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Old 12-07-2004, 11:06 AM   #226
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I guess my question is,, What are you own thoughts of what i wrote ??
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Old 12-07-2004, 01:47 PM   #227
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Originally posted by yimou
I guess my question is,, What are you own thoughts of what i wrote ??
As someone who believes that the bible is the WORD of GOD I would disagree with the extremeness of your statement.

As someone who believes that there is a non-literal message that can be inferred from the message of the Word, I would say you are dead on that it is important to have Jesus in your heart and live your life as if you did.

However, how are you supposed to do that if you have no exposure to Christ through the word?
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Old 12-07-2004, 01:49 PM   #228
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God Himself must define the nature of our relationship with Him. If someone asks the question "How do you get to Heaven?" I can only respond by describing what is said in Scripture.

The self-defined God is in essence another form of god. We cannot say that God is so great that He will let me approach Him any way I want.
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Old 12-07-2004, 01:53 PM   #229
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Quote:
Originally posted by nbcrusader
God Himself must define the nature of our relationship with Him. If someone asks the question "How do you get to Heaven?" I can only respond by describing what is said in Scripture.

The self-defined God is in essence another form of god. We cannot say that God is so great that He will let me approach Him any way I want.
I would ask you this, do you feel that there is literal as well as non-literal content in the Bible? Are there truths given to believers that can be inferred about the nature of God, without it being spelled out literally?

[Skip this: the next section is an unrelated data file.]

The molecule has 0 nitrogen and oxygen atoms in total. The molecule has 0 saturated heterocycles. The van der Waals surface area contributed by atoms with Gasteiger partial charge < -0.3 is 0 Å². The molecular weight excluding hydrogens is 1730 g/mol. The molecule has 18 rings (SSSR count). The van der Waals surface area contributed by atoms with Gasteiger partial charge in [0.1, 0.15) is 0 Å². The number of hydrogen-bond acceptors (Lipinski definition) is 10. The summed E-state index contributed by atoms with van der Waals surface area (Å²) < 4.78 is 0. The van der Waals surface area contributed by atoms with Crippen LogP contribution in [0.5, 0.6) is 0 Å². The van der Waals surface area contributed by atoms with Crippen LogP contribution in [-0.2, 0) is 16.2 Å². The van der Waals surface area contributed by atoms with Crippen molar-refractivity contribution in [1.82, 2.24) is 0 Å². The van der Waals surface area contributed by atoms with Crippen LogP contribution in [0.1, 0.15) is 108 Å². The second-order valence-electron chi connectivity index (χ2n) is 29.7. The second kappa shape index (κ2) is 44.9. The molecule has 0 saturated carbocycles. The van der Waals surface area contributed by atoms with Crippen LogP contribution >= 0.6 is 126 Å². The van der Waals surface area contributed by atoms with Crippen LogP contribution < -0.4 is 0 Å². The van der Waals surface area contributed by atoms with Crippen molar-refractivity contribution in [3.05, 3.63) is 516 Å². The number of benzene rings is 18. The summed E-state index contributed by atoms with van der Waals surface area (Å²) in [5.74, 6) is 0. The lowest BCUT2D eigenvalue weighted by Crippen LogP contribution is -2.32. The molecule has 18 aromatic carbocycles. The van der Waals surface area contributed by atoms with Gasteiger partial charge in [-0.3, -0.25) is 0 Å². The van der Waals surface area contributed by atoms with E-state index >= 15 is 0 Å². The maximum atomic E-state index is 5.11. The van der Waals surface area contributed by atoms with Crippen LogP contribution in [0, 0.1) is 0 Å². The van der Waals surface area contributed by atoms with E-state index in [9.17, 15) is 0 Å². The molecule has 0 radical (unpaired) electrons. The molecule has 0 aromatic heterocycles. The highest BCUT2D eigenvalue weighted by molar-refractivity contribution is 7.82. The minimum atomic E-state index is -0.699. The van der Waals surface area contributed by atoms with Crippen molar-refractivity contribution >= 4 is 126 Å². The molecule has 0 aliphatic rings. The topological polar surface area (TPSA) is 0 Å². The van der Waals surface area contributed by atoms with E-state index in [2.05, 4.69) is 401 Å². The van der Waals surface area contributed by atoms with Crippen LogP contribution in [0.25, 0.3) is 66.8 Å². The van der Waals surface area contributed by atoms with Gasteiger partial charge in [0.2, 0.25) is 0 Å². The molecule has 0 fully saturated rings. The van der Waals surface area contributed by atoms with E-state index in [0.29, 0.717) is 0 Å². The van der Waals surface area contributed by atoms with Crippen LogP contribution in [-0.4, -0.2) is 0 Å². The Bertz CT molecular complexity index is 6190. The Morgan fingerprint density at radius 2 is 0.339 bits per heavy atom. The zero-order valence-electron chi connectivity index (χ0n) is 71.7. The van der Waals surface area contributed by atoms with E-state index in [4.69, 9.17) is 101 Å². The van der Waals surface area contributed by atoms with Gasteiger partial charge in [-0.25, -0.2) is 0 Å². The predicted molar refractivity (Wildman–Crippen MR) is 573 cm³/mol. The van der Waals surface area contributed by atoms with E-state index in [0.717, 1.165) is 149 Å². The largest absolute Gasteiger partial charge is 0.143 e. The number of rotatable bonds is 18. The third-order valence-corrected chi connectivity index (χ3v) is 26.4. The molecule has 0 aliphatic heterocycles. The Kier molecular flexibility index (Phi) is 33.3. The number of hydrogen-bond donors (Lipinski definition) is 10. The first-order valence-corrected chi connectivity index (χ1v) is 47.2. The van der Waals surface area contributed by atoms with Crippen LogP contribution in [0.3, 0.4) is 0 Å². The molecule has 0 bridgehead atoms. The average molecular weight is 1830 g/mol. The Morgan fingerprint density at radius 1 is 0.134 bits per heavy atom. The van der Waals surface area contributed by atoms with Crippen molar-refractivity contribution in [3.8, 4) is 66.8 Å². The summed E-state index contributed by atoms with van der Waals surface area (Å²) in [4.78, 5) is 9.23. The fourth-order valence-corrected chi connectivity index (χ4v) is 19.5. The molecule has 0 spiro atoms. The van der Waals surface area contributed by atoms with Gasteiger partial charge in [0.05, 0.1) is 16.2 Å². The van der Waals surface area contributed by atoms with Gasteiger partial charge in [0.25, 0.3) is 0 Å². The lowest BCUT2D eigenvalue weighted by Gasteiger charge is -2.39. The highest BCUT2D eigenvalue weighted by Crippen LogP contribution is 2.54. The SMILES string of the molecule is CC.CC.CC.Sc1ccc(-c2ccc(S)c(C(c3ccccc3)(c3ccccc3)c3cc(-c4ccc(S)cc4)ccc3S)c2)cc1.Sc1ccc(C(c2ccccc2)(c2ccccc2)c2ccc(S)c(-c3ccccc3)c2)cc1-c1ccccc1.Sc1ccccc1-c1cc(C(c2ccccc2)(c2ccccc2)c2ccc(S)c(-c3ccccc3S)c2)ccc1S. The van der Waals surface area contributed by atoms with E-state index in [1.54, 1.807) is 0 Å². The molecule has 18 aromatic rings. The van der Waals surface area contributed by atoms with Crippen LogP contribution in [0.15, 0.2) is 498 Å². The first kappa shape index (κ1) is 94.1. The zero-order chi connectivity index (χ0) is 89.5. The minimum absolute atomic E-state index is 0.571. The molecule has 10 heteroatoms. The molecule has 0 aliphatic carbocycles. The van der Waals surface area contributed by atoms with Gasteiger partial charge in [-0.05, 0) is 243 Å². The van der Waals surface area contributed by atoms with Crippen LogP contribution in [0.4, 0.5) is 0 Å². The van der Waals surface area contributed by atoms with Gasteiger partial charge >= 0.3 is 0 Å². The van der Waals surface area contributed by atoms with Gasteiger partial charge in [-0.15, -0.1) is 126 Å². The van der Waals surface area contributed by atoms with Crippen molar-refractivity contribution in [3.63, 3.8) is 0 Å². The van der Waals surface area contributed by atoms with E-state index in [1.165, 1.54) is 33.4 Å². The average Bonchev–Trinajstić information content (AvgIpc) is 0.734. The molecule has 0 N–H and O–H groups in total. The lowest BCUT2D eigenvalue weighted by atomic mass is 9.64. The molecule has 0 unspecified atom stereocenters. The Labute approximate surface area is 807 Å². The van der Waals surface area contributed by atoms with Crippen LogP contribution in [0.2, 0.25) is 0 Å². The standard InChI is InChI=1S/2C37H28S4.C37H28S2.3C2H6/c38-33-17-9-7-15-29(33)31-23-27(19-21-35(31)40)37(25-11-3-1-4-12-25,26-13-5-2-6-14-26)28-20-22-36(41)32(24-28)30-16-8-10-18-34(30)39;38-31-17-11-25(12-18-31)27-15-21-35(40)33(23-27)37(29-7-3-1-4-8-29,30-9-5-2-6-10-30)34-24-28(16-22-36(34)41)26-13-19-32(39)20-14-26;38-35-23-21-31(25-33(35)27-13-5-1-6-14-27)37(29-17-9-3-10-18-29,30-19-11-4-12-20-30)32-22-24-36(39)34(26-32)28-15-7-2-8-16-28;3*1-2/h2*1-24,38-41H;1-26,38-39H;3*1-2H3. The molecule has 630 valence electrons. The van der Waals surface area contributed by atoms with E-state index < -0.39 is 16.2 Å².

I think the danger of self-defining is a real one. I have been in churches where scripture is not read and prayers like the Our Father are unheard. I felt like I could walk into the Hallmark Store and read a few cards and have had the same efffect as the church service.
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Old 12-07-2004, 02:12 PM   #230
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Quote:
Originally posted by yimou


The grace of god ???,, IF salvation and eternal life are gifts freely given by the grace of god. Then why on earth does this Calcutta child even need the gospel to know about god ??.
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From The Book of Concord, The Smalcald Articles, Part VIII. Confession
In these matters which concern the external, spoken Word, we must hold firmly to the conviction that God gives no one his Spirit or grace except through or with the external Word which comes before. Thus we shall be protected from the enthusiast-that is, from the spiritualists who boast they possess the Spirit without and before the Word, and who therefore judge, interpret, and twist the Scriptures or spoken Word according to their pleasure. [Thomas] Munzer did this, and many still do do it in our day who wish to distinguish sharply between the letter and the spirit without knowing what they teach. All this is the old devil and the old serpent who made enthusiasts of Adam and Eve. He led them from the external word of God to spiritualizing and to their own imaginations, and he did this through other external words. Even so, the enthusiasts of our day condemn the external word, yet they do not remain silent but fill the world with their chattering and scribbling, as if the spirit could not come through the Scriptures or the spoken word of the Apostles but must come through their own writings and words.
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Old 12-07-2004, 02:27 PM   #231
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Quote:
Originally posted by nbcrusader
God Himself must define the nature of our relationship with Him. If someone asks the question "How do you get to Heaven?" I can only respond by describing what is said in Scripture.

The self-defined God is in essence another form of god. We cannot say that God is so great that He will let me approach Him any way I want.
This is a far more satisfying answer, than a scripture quote.

I can not give you my definition of god, because i do not believe.
If i tried, it would just ended up with a mindless word against word war. This we can both do without. Though i am not interested in ever taking the faith from anybody, or even question it.
I am more interested in what people do with their life, than how much faith they have.
And quotes from the scriptures does nothing to help prove a point when it comes to a discussion.
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Old 12-07-2004, 03:43 PM   #232